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Crack Addiction

Recent studies have shown that hospital admissions for mental health disorders linked to cocaine use have skyrocketed in the past decade. This is no surprise considering the side effects of crack cocaine such as psychosis, but these are still startling finds that show an uptick around the globe of crack cocaine use. While several problems are stemming from cocaine use on its own, there have been new revelations about what crack dealers are up to.

It is shown that some crack has recently been found to contain the powerful synthetic opioid fentanyl.

With the emergence of fentanyl in crack around the country, it made a dire situation worse. An article recently released by United Press International (UPI) states that within a four-day period, a Philadelphia hospital treated 18 patients for an apparent opioid overdose even though they’d only been smoking crack cocaine.

Of those 18, three succumbed to their injuries and eventually died. One thing they had in common was a high level of fentanyl found in their systems.

Let’s remove fentanyl from the equation and focus on how deadly crack cocaine is on its own. One reason for this is its instant onset and short-lived high. It is the perfect drug for dealers because it does not last very long, and it will leave users in a trance and trying to get more.

Once users run out, they will go to extreme levels to get more; one case even highlights a woman trying to sell her daughter to obtain more crack. In a normal frame of mind, this is not something anyone could fathom, but the power of crack cocaine is troublesome. It has even been referred to as the devil’s drug.

Crack cocaine is by far one of the most dangerous and addictive drugs in our society. In 2014 alone, there were 913,000 people suffering from a cocaine use disorder. This translated into 5,000 deaths attributed to the use of cocaine.

While it has been noted how dangerous crack can be to the individual, the stories we hear about it being laced with fentanyl can be deadly. These are two completely different drugs boasting opposite effects and could instantly cause an overdose in someone who uses them.


Crack cocaine is a powerfully reinforcing psychostimulant, and the drug itself, cocaine, is found in alkaloid leaves in the South American shrub called Erythroxylon coca. The drug induces a sense of exhilaration by blocking the reuptake of the brain chemical dopamine.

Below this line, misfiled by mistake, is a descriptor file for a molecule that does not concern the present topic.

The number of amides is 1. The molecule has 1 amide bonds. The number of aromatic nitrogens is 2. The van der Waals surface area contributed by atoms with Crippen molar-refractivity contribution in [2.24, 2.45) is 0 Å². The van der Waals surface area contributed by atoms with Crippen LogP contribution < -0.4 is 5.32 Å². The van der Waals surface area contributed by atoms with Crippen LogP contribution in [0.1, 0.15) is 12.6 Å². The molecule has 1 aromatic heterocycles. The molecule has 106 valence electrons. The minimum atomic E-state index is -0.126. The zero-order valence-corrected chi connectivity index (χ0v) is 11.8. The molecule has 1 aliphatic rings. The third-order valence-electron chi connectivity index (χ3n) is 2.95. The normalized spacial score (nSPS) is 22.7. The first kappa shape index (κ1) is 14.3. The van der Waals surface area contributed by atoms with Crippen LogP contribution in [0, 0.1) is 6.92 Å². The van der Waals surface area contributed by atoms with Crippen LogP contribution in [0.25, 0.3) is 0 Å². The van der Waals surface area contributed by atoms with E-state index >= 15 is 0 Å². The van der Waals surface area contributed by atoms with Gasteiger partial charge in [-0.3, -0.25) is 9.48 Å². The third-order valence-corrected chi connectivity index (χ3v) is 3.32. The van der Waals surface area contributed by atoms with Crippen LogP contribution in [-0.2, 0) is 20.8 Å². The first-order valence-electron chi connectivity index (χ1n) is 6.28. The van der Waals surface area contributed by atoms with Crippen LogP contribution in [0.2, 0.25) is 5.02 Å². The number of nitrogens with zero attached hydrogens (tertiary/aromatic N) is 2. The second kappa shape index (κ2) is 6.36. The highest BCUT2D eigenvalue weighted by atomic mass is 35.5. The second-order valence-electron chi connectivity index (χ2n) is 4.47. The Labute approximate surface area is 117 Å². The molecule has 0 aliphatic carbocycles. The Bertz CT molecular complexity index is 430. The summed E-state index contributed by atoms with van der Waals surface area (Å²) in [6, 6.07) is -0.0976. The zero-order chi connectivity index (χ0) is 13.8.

Crack is a crystal form of powder cocaine, and it comes in blocks or crystals that vary in colors. It most often is sold in an off-white color. It is called crack due to the noise it makes when it is heated and smoked. Crack is one of the more purer forms of the drug and consistently registers between 75 and 100 percent in purity.

The method in which it is consumed gives the user a more instant rush. Smoking the drug ensures that the high reaches the brain much quicker. As a result, there is an intense and immediate but short-lived high. The high lasts up to 15 minutes from start to comedown.

Smoking crack can cause addiction after just a single use, which makes it different from other drugs. The method of smoking is actually much more dangerous than snorting cocaine powder.

The problem with crack use is that as a binge continues, the high becomes less intense despite the amount being consumed. The levels of dopamine in the user’s body will begin to run dangerously low, and there is nothing that will give them the euphoric rush they’re seeking.

The brain requires time to replenish the dopamine levels, and when there is a substance taxing it every couple of minutes, it allows no time for more to be produced. Eventually, the brain will run out of dopamine, and the user will fall into withdrawal.

According to the Center for Substance Abuse Research (CESAR), the symptoms of withdrawal from crack abuse include:

  • Paranoia
  • Restlessness
  • Irritability
  • Insomnia
  • Depression
  • Psychosis


Addiction, in most cases, is often difficult to pinpoint, but crack cocaine can be easily detected, even in the early stages of addiction. Crack cocaine doesn’t follow the typical stages of a substance use disorder the same way most drugs do. While each person is affected differently, in more cases than not, an individual will become addicted shortly after their first use. There are certain things to look for when someone abuses crack cocaine.

The user will often leave tiny bags around with small off-white rocks of crack, and there may be something called brillo laying around. This is a good indicator that someone is using. Brillo’s purpose is to stop remnants of crack as a screen from entering their throat when smoking from a pipe. Users also can leave broken crack pipes (stems) around.

There are other immediate physical signs that can help determine if someone is using crack. Crack addiction can occur almost instantaneously, and the user will continue to chase the first rush they experienced. It is important to know what to look for. The signs include:

  • Dry mouth
  • Dilated pupils
  • Loss of appetite
  • Insomnia
  • Restless
  • Mood swings
  • Hallucinations
  • False sense of confidence
  • Confusion
  • Premature aging
  • Stealing to obtain crack

Additionally, someone addicted to crack will exhibit the signs of a condition called cocaine-use disorder. A cocaine-use disorder is marked by a negative pattern of cocaine use that leads to significant problems or distress over a 12-month period.

According to MedicineNet, this condition is characterized by at least two of the following symptoms or behaviors:

  • Dry mouth
  • Dilated pupils
  • Loss of appetite
  • Insomnia
  • Restless
  • Mood swings